1. R.N. Lipari and S.L. Van Horn, Children Living With Parents Who Have a Substance Use Disorder,” CBHSQ Report (Rockville, MD: Center for Behavioral Health Statistics and Quality, Substance Abuse and Mental Health Services Administration, 2017).

2. Institute of Medicine and National Research Council, “New Directions in Child Abuse and Neglect Research” (Washington, DC: National Academies Press, 2014).

3. Laura Lander, Janie Howsare, and Marilyn Byrne, “The Impact of Substance Use Disorders on Families and Children: From Theory to Practice,” Social Work in Public Health 28 (2013): 194–205.

4. Shanta R. Dube, Vincent J. Felitti, Maxia Dong, Daniel P. Chapman, Wayne H. Giles, and Robert F. Anda, “Childhood Abuse, Neglect, and Household Dysfunction and the Risk of Illicit Drug Use: The Adverse Childhood Experiences Study,” Pediatrics 111, no. 3 (2003): 564–72.

5. About 20,000 reports of potential child abuse and neglect were made to the DCYF in 2016. Each report is screened to determine whether it is accepted for an investigation to assess child abuse or neglect.

6. Substance-related allegations include parental substance or drug abuse, or poisoning/noxious substances. Poisoning and noxious substances may be intentional or not, and include both illegal substances and household items.

7. Kristin Smith, “As Opioid Use Climbs, Neonatal Abstinence Syndrome Rises in New Hampshire,” Regional Brief No. 51 (Durham, NH: Carsey School of Public Policy, University of New Hampshire, 2017).

8. This number differs from the total number of accepted assessments in 2016 because DCYF has 60 days to consider and close an assessment; thus, some accepted assessments in 2016 were not closed in 2016.

9. Senate Bill 592, relative to child welfare.

10. E. Park-Lee, R.N. Lipari, S.L. Hedden, E.A.P. Copello, and L.A. Kroutil, “Receipt of Services for Substance Use and Mental Health Issues Among Adults: Results From the 2015 National Survey on Drug Use and Health,” September 2016,

11. Kristin Smith and Nicholas Adams, “Paid Family and Medical Leave in New Hampshire: Who Has It? Who Takes It?” National Brief No. 105 (Durham, NH: Carsey School of Public Policy, University of New Hampshire, 2016).

12. House Bill 628, relative to a family and medical leave insurance program.

13. Senate Bill 570, relative to the work requirement for the child care scholarship program.

14. Generations United, “Raising the Children of the Opioid Epidemic: Solutions and Support for Grandfamilies,” 2016.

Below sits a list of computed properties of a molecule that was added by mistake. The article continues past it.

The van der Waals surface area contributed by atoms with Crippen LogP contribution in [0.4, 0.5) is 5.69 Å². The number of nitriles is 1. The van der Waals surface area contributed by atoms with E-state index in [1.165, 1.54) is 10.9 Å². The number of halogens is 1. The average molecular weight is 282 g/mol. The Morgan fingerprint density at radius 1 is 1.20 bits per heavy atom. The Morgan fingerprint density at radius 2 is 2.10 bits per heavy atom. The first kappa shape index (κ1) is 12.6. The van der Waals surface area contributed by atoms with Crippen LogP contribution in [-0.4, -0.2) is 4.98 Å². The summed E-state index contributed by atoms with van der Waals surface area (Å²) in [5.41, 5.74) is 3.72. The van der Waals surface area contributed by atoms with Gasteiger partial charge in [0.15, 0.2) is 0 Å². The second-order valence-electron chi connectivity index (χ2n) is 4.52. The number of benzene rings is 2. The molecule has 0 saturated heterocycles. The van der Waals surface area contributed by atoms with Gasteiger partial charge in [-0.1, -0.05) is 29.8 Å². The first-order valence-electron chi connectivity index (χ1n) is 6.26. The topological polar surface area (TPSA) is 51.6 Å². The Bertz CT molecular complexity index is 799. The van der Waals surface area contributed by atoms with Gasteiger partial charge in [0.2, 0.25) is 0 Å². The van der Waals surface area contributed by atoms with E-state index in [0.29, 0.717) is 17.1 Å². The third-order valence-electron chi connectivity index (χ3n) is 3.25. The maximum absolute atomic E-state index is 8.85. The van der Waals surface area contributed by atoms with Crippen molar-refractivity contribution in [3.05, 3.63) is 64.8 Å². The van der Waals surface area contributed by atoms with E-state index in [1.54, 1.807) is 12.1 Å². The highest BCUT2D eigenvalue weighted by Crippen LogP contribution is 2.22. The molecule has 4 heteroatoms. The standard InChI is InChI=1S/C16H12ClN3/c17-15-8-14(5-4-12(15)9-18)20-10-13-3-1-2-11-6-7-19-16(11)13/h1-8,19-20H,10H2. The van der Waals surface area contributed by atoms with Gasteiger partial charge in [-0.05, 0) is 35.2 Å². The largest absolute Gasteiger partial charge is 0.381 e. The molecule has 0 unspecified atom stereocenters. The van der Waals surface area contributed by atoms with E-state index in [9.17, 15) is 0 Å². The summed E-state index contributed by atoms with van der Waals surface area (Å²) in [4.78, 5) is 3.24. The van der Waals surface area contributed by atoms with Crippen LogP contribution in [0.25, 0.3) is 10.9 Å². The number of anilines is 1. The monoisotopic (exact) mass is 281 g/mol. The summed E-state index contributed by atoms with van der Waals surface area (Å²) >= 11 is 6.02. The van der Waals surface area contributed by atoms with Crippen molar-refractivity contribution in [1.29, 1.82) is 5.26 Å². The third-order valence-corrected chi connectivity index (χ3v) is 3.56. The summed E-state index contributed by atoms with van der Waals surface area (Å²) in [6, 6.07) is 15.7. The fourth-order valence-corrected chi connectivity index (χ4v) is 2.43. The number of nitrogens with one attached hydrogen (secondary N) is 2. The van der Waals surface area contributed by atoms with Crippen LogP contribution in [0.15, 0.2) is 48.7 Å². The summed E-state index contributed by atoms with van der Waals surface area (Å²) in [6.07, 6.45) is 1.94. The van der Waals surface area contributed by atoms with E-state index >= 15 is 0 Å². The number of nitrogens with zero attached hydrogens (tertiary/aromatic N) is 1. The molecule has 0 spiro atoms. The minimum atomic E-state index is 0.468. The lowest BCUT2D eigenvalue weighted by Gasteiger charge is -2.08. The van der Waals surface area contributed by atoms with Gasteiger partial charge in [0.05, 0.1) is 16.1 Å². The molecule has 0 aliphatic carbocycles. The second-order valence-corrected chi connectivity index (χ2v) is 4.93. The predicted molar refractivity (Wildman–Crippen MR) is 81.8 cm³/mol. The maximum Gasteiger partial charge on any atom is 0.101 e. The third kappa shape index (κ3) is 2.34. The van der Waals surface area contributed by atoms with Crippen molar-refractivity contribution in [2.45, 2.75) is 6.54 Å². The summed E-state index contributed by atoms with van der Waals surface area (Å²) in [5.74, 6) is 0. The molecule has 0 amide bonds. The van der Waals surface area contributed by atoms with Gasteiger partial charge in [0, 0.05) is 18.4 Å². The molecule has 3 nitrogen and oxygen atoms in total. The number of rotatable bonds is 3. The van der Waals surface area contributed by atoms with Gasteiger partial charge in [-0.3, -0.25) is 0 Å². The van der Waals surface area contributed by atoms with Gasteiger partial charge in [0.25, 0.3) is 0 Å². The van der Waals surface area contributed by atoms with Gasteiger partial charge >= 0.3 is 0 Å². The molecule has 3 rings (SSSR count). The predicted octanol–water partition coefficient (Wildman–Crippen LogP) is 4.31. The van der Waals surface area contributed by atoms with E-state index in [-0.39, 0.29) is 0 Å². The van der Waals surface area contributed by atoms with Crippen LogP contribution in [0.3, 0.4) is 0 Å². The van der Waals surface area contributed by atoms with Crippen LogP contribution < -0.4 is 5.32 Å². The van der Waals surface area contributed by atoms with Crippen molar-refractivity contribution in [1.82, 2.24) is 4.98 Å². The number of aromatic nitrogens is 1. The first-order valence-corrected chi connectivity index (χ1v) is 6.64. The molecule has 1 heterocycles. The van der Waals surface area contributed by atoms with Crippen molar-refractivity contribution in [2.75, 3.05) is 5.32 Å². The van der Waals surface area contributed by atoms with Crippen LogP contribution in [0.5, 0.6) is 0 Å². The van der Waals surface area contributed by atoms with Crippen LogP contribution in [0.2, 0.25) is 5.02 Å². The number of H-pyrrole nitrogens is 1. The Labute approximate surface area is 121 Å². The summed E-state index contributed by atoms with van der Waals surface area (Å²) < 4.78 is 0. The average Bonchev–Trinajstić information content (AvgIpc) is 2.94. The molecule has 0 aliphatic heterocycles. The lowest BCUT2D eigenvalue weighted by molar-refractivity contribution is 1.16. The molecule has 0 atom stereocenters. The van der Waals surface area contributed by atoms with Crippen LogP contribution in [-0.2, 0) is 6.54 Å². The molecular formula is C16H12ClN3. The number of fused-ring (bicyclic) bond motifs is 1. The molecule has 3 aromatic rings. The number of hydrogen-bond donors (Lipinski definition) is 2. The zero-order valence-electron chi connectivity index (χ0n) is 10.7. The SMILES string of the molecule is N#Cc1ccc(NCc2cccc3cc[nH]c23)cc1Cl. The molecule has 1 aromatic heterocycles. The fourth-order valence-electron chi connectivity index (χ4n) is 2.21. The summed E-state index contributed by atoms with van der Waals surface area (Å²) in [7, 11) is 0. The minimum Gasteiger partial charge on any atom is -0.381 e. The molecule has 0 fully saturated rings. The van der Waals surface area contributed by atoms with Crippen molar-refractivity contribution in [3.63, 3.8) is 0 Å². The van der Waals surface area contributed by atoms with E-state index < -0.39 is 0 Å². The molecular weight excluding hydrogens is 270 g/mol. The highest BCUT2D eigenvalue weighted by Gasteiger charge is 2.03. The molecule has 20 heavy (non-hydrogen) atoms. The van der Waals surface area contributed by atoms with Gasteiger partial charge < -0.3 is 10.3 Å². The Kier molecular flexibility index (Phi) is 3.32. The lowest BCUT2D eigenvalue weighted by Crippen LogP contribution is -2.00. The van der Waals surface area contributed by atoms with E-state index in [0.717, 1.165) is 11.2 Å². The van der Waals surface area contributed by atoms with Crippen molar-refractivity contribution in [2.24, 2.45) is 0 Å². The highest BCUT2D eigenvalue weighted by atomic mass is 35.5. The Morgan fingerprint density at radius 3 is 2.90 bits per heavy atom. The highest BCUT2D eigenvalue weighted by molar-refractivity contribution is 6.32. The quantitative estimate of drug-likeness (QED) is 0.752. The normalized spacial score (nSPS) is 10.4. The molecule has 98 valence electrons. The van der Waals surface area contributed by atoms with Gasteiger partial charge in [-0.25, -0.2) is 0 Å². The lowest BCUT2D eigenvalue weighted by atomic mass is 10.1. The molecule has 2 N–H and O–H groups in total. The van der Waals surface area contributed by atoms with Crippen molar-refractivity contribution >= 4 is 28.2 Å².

15. “AFCARS Report, Preliminary FY2014 Estimates,” U.S. Department of Health and Human Services, Administration for Children, Youth, and Families, Children’s Bureau, 2015.

16. According to U.S. Census Bureau data, 15,371 (+/-1,096) grandchildren under 18 live with a grandparent householder in New Hampshire; however, the data do not distinguish if a parent is present in the grandparent household; see American Community Survey 2016 One-Year Estimates, “Table B10001: Grandchildren Under 18 Living With a Grandparent Householder by Age of Grandchild.”

17. Some licensed foster care providers may be relatives who have gone through the process to become licensed.

18. American Community Survey One-Year Estimates, “Table B10050: Grandparents Living With Own Grandchildren Under 18 Years by Responsibility for Own Grandchildren by Length of Time Responsible for Own Grandchildren for the Population 30 Years and Over,” 2016.

19. Senate Bill 148 established a commission to study grandfamilies in New Hampshire in 2017.

20. Rates are higher for specialized, emergency, or crisis foster care.

21. DCYF website,

22. A. Garcia, A. O’Reilly, M. Matoin, M. Kim, J. Long, and D. Rubin, “The Influence of Caregiver Depression on Children in Non-Relative Foster Care Versus Kinship Care Placements,” Maternal and Child Health Journal 19, no. 3 (2015): 459–67; W. Crum, “Foster Parent Parenting Characteristics That Lead to Increased Placement Stability or Disruption,” Child and Youth Services Review 32 (2010): 185–90.

23. Martha Farrell Erickson, L. Alan Sroufe, and Byron Egeland, “The Relationship Between Quality of Attachment and Behavior Problems in Preschool in a High-Risk Sample,” Monographs of the Society for Research in Child Development 50, no. 1/2 (1985): 147–66, doi:10.2307/3333831.


The author thanks Michael Ettlinger, Curt Grimm, Michele Dillon, Beth Mattingly, Amy Sterndale, Laurel Lloyd, and Bianca Nicolosi at the Carsey School of Public Policy; Michele Merritt and Rebecca Woitkowski at New Futures; MaryLou Beaver at Kids First Consulting; Deborah Schachter at the New Hampshire Charitable Foundation; Allison Parent, Jake Leon, and Joseph Ribsam at the Division for Children, Youth, and Families; and Patrick Watson for substantive comments and editorial contributions. The author also thanks Allison Parent at DCYF for providing the data, and the numerous individuals who answered the author’s questions.

This Carsey brief was funded by New Futures Kids Count and the Carsey School of Public Policy. The New Futures Kids Count research was funded in part by the Annie E. Casey Foundation. We thank them for their support but acknowledge that the findings and conclusions presented in this report are those of the author(s) alone, and do not necessarily reflect the opinions of the Foundation.